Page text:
wish to extend the notion of social constructivism from that of Piaget \cite{}, [?] and
of Vygotsky, [?] where it was necessarily a person with whom the learner was
communicating, and therefore with whom it was necessary to share a basis for
communication, to include a compiler and runtime execution environment, as
students of computing disciplines must also comply with rules (e.g., syntax)
used in these systems. Recalling the work of Papert and Harel\cite{harel1991constructionism}, we might
call this constructivism with constructionism. Constructionism is an approach
to learning in which the person learns through design and programming.
A cluster of related problems exists, which includes what students conceptualizations
are, about some elements of proof they should understand:
\item what internal representations do students use?
\item Is there a gamut of internal representations, and does that help with abstraction?
\item mathematization, which is the ability to represent problems in mathematical
\item interiorization, which is the ability to examine and discuss the process of
creating proof
\item comprehension of simple proofs, which is the ability to see that, and why,
an argument is convincing
\item proof analysis, which includes the ability to analyze simple proofs to
recognize structure
\item problem recognition, which is the ability to see that a problem is one that
matches a known solution technique
\item transformational approach, which is considering the consequences of
varying features of the problem
\item axiomatic approach, which is the exploration of the consequences of
\item construction of valid arguments, which is to synthesize deductions with
component parts, including warrants
We propose to research these questions:
\item What do students think a proof is? (We want to know, do they understand deduction, abstraction, where are they on van Hiele levels )
\item How do students attempt to understand proofs?
\item What do students think a proof is for?
\item What do students use proof for (if anything), in particular in circumstances
other than when assigned?
\item Do students exhibit any consequence of inability in proof, such as, avoiding
using recursion?
\item What kind of structure do students notice, do student make use of, in
\item How familiar and/or comfortable are students with different (specific)
proof techniques: induction, construction, contradiction?
\item What do students think it takes to make an argument valid?
According to Gray and Tall \cite[p. 117]{gray1994duality}, Hiebert and Lefevre observed ``a connected web \ldots a network in which the linking relationships are as prominent as the discrete pieces of information \ldots a unit of conceptual knowledge cannot be an isolated piece of information;
by definition is it part of conceptual knowledge only if the holder recognizes its relationship to other pieces of information ``\cite[p. 3-4]{hiebert2013conceptual}
conceptual knowledge is harder to assess than other kinds of knowledge.
These questions are interesting because with the curriculum we are trying to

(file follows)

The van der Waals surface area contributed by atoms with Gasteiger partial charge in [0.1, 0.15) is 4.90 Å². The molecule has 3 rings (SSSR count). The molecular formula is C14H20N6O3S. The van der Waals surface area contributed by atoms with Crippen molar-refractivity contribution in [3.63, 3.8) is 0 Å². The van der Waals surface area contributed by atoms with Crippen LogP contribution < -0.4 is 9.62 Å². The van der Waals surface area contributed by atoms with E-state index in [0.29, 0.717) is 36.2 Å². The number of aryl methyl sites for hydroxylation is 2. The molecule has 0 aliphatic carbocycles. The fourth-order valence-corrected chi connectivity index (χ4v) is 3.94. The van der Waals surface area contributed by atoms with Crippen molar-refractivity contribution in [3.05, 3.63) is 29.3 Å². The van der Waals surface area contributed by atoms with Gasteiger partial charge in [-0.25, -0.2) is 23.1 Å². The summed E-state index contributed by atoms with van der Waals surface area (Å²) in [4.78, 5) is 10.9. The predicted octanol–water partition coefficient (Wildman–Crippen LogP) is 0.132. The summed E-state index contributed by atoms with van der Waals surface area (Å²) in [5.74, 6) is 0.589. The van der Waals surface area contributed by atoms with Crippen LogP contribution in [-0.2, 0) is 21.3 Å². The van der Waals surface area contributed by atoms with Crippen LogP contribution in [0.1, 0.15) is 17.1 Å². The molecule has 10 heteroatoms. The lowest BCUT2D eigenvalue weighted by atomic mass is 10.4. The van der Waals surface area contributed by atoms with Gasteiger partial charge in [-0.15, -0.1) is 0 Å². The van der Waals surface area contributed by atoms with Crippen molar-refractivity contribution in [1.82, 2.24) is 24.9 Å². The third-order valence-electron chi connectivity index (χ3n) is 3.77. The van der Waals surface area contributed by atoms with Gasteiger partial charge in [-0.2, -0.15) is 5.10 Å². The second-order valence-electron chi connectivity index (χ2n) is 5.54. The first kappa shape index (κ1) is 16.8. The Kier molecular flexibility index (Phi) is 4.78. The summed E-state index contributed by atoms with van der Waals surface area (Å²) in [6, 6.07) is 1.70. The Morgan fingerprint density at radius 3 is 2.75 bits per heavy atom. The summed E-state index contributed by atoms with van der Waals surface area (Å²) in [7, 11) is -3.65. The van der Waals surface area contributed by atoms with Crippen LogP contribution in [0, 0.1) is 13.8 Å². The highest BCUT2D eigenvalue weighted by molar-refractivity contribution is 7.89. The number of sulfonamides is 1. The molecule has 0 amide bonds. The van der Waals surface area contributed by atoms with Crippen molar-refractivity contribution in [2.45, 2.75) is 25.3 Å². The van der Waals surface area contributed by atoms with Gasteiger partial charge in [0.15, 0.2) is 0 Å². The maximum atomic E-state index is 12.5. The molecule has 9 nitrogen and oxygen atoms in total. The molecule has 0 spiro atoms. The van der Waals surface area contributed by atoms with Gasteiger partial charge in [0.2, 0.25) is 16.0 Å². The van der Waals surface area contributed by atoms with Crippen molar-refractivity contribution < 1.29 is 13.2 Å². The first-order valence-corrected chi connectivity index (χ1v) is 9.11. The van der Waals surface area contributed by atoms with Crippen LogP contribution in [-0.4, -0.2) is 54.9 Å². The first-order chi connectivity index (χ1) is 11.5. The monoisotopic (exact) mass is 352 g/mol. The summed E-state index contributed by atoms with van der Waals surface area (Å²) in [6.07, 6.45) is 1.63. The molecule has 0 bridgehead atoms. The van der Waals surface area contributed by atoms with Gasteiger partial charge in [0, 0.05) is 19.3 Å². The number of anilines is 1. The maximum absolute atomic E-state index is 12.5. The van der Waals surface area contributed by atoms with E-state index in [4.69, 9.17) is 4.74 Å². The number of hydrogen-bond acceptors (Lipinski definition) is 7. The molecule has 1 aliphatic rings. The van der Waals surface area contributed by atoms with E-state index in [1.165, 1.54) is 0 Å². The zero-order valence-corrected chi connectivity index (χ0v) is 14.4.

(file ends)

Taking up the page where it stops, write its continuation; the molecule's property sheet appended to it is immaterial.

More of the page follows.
build capabilities into the students, that will enable them to tackle various
problems they may encounter. Moreover, we wish the students to develop the
ability to have conviction with an internal source, and to be correct in their
convictions. As new situations emerge, and as students who have graduated
find the occasion to modify an algorithm to a new situation, we want these
individuals to be able to know that their modified algorithms are appropriate.
Thus it is important to know to what extent the students are absorbing the
knowledge about proof we are trying to impart. It is important that they
understand this algorithm-applicability purpose of proof, so that they can
judge applicability for themselves, and it is important to know what hindrances
they are experiencing, so that we can help the students overcome them. It is
important that they recognize that there is structure in proofs, and that they
can architect their own proofs, because we cannot foresee every situation our
students may experience.
Because we are greatly concerned that students should apply their knowledge
of proof to algorithm related contexts they may subsequently encounter, the
split between what is performed for assessment, and what students prefer for
their own use is significant to us.
Phenomenographic research yields critical factors, which are ideas whose emphasis
is thought to be particularly helpful in deepening student understanding.
Thus the relevance of this research to the curriculum is that the work will
generate suggestions about points to emphasize.
Chapter 2 discusses the design of the research study. Chapter 3 discusses the
phenomenographic research perspective, and the epistemological framework.
Chapter 4 discusses the methodologies applied in the several studies, including
sections on sample selection, data collection, techniques of data analysis and
approaches to validity and reliability, including reflection on researcher bias
and assumptions. Chapter 5 describes the unprocessed results of each study.
Chapter 6 discusses data analysis of each study, and the interpretation. Chapter
7 discusses validation and reliability. Chapter 8 discusses related work.
Chapter 9 concludes the description of completed work.
Chapter 10 offers a perspective on future directions.
An appendix contains an assessment instrument for incoming to discrete math.